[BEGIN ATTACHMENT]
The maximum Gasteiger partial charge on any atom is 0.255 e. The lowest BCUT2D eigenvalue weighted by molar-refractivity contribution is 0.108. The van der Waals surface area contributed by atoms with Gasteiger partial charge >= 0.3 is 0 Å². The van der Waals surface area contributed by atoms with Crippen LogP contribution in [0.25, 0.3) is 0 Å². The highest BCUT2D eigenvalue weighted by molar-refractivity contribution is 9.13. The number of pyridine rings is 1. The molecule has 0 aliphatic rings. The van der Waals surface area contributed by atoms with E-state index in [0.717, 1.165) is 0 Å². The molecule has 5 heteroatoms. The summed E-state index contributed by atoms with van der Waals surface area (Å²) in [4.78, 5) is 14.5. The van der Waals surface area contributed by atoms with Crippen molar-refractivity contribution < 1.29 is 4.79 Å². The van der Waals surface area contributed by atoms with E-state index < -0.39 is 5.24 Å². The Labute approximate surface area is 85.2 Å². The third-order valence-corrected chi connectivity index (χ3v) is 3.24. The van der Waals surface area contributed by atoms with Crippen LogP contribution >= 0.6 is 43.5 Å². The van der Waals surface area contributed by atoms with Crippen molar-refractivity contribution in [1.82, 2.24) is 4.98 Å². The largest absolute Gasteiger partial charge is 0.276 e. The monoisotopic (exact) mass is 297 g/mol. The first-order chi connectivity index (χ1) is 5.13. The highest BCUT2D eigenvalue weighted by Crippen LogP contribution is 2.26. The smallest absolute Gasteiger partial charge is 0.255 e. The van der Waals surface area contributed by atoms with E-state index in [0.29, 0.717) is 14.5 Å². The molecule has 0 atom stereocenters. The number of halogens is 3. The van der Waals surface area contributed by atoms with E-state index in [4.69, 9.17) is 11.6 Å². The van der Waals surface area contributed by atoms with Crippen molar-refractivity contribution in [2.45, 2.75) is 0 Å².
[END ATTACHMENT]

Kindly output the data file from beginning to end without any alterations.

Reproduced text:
The maximum Gasteiger partial charge on any atom is 0.255 e. The lowest BCUT2D eigenvalue weighted by molar-refractivity contribution is 0.108. The van der Waals surface area contributed by atoms with Gasteiger partial charge >= 0.3 is 0 Å². The van der Waals surface area contributed by atoms with Crippen LogP contribution in [0.25, 0.3) is 0 Å². The highest BCUT2D eigenvalue weighted by molar-refractivity contribution is 9.13. The number of pyridine rings is 1. The molecule has 0 aliphatic rings. The van der Waals surface area contributed by atoms with E-state index in [0.717, 1.165) is 0 Å². The molecule has 5 heteroatoms. The summed E-state index contributed by atoms with van der Waals surface area (Å²) in [4.78, 5) is 14.5. The van der Waals surface area contributed by atoms with Crippen molar-refractivity contribution < 1.29 is 4.79 Å². The van der Waals surface area contributed by atoms with E-state index < -0.39 is 5.24 Å². The Labute approximate surface area is 85.2 Å². The third-order valence-corrected chi connectivity index (χ3v) is 3.24. The van der Waals surface area contributed by atoms with Crippen LogP contribution >= 0.6 is 43.5 Å². The van der Waals surface area contributed by atoms with Crippen molar-refractivity contribution in [1.82, 2.24) is 4.98 Å². The largest absolute Gasteiger partial charge is 0.276 e. The monoisotopic (exact) mass is 297 g/mol. The first-order chi connectivity index (χ1) is 5.13. The highest BCUT2D eigenvalue weighted by Crippen LogP contribution is 2.26. The smallest absolute Gasteiger partial charge is 0.255 e. The van der Waals surface area contributed by atoms with E-state index in [0.29, 0.717) is 14.5 Å². The molecule has 0 atom stereocenters. The number of halogens is 3. The van der Waals surface area contributed by atoms with E-state index in [4.69, 9.17) is 11.6 Å². The van der Waals surface area contributed by atoms with Crippen molar-refractivity contribution in [2.45, 2.75) is 0 Å².